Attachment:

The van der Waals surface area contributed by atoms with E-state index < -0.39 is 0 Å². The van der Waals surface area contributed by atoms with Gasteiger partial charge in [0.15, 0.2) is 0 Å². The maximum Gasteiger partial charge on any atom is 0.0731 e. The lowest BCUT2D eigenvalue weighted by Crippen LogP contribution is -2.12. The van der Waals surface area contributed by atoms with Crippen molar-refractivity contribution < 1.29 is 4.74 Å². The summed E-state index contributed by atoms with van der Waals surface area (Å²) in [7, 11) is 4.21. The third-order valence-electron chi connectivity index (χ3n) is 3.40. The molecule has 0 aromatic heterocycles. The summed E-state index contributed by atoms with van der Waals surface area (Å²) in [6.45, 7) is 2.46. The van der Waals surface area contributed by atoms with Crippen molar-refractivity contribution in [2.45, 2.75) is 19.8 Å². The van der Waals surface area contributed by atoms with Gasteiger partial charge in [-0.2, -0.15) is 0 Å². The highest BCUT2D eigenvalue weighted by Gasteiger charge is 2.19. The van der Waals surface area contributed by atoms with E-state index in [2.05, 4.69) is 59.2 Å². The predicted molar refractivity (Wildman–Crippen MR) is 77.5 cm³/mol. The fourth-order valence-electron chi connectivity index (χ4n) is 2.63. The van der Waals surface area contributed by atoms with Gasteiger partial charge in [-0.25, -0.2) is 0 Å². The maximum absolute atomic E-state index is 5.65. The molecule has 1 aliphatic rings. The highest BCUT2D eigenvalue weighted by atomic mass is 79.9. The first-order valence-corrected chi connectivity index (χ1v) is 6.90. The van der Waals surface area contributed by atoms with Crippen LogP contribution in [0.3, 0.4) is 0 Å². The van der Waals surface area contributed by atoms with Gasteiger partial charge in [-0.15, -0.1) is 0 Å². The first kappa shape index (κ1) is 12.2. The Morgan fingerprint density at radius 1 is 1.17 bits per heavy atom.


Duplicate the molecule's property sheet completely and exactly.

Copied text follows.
The van der Waals surface area contributed by atoms with E-state index < -0.39 is 0 Å². The van der Waals surface area contributed by atoms with Gasteiger partial charge in [0.15, 0.2) is 0 Å². The maximum Gasteiger partial charge on any atom is 0.0731 e. The lowest BCUT2D eigenvalue weighted by Crippen LogP contribution is -2.12. The van der Waals surface area contributed by atoms with Crippen molar-refractivity contribution < 1.29 is 4.74 Å². The summed E-state index contributed by atoms with van der Waals surface area (Å²) in [7, 11) is 4.21. The third-order valence-electron chi connectivity index (χ3n) is 3.40. The molecule has 0 aromatic heterocycles. The summed E-state index contributed by atoms with van der Waals surface area (Å²) in [6.45, 7) is 2.46. The van der Waals surface area contributed by atoms with Crippen molar-refractivity contribution in [2.45, 2.75) is 19.8 Å². The van der Waals surface area contributed by atoms with Gasteiger partial charge in [-0.2, -0.15) is 0 Å². The highest BCUT2D eigenvalue weighted by Gasteiger charge is 2.19. The van der Waals surface area contributed by atoms with E-state index in [2.05, 4.69) is 59.2 Å². The predicted molar refractivity (Wildman–Crippen MR) is 77.5 cm³/mol. The fourth-order valence-electron chi connectivity index (χ4n) is 2.63. The van der Waals surface area contributed by atoms with Gasteiger partial charge in [-0.25, -0.2) is 0 Å². The maximum absolute atomic E-state index is 5.65. The molecule has 1 aliphatic rings. The highest BCUT2D eigenvalue weighted by atomic mass is 79.9. The first-order valence-corrected chi connectivity index (χ1v) is 6.90. The van der Waals surface area contributed by atoms with Crippen LogP contribution in [0.3, 0.4) is 0 Å². The van der Waals surface area contributed by atoms with Gasteiger partial charge in [-0.15, -0.1) is 0 Å². The first kappa shape index (κ1) is 12.2. The Morgan fingerprint density at radius 1 is 1.17 bits per heavy atom.